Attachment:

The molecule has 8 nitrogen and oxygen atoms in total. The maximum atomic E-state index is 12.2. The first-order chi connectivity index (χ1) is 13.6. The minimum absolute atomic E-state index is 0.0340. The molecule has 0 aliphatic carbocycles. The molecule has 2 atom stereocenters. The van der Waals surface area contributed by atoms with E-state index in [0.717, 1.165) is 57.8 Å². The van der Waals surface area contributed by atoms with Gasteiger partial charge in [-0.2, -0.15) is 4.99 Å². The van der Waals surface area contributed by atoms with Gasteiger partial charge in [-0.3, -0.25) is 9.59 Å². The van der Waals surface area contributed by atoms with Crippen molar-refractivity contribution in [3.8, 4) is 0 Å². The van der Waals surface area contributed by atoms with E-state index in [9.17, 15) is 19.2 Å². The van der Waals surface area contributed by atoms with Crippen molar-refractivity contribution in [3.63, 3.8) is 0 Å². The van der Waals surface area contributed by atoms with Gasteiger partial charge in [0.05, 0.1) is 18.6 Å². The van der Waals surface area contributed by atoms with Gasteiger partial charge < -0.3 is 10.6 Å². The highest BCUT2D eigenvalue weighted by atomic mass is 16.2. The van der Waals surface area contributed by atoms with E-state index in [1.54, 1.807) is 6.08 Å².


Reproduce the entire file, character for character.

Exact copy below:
The molecule has 8 nitrogen and oxygen atoms in total. The maximum atomic E-state index is 12.2. The first-order chi connectivity index (χ1) is 13.6. The minimum absolute atomic E-state index is 0.0340. The molecule has 0 aliphatic carbocycles. The molecule has 2 atom stereocenters. The van der Waals surface area contributed by atoms with E-state index in [0.717, 1.165) is 57.8 Å². The van der Waals surface area contributed by atoms with Gasteiger partial charge in [-0.2, -0.15) is 4.99 Å². The van der Waals surface area contributed by atoms with Gasteiger partial charge in [-0.3, -0.25) is 9.59 Å². The van der Waals surface area contributed by atoms with Crippen molar-refractivity contribution in [3.8, 4) is 0 Å². The van der Waals surface area contributed by atoms with E-state index in [9.17, 15) is 19.2 Å². The van der Waals surface area contributed by atoms with Crippen molar-refractivity contribution in [3.63, 3.8) is 0 Å². The van der Waals surface area contributed by atoms with Gasteiger partial charge in [0.05, 0.1) is 18.6 Å². The van der Waals surface area contributed by atoms with Gasteiger partial charge < -0.3 is 10.6 Å². The highest BCUT2D eigenvalue weighted by atomic mass is 16.2. The van der Waals surface area contributed by atoms with E-state index in [1.54, 1.807) is 6.08 Å².